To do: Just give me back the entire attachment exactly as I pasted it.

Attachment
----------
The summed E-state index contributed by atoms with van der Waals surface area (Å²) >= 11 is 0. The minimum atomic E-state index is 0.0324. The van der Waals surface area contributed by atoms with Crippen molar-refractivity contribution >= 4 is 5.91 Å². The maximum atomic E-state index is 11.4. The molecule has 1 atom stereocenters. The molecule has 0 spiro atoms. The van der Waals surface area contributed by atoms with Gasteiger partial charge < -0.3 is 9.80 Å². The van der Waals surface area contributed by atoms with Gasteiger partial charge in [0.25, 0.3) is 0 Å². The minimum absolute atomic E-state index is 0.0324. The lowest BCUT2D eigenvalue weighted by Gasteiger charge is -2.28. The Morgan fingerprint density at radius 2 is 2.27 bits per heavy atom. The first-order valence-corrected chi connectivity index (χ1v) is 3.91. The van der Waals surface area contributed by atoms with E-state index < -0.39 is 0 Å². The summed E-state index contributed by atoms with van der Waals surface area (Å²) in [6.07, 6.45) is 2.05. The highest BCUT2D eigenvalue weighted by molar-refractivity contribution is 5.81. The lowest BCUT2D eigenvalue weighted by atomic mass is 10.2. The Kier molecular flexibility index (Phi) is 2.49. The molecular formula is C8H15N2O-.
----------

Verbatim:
The summed E-state index contributed by atoms with van der Waals surface area (Å²) >= 11 is 0. The minimum atomic E-state index is 0.0324. The van der Waals surface area contributed by atoms with Crippen molar-refractivity contribution >= 4 is 5.91 Å². The maximum atomic E-state index is 11.4. The molecule has 1 atom stereocenters. The molecule has 0 spiro atoms. The van der Waals surface area contributed by atoms with Gasteiger partial charge < -0.3 is 9.80 Å². The van der Waals surface area contributed by atoms with Gasteiger partial charge in [0.25, 0.3) is 0 Å². The minimum absolute atomic E-state index is 0.0324. The lowest BCUT2D eigenvalue weighted by Gasteiger charge is -2.28. The Morgan fingerprint density at radius 2 is 2.27 bits per heavy atom. The first-order valence-corrected chi connectivity index (χ1v) is 3.91. The van der Waals surface area contributed by atoms with E-state index < -0.39 is 0 Å². The summed E-state index contributed by atoms with van der Waals surface area (Å²) in [6.07, 6.45) is 2.05. The highest BCUT2D eigenvalue weighted by molar-refractivity contribution is 5.81. The lowest BCUT2D eigenvalue weighted by atomic mass is 10.2. The Kier molecular flexibility index (Phi) is 2.49. The molecular formula is C8H15N2O-.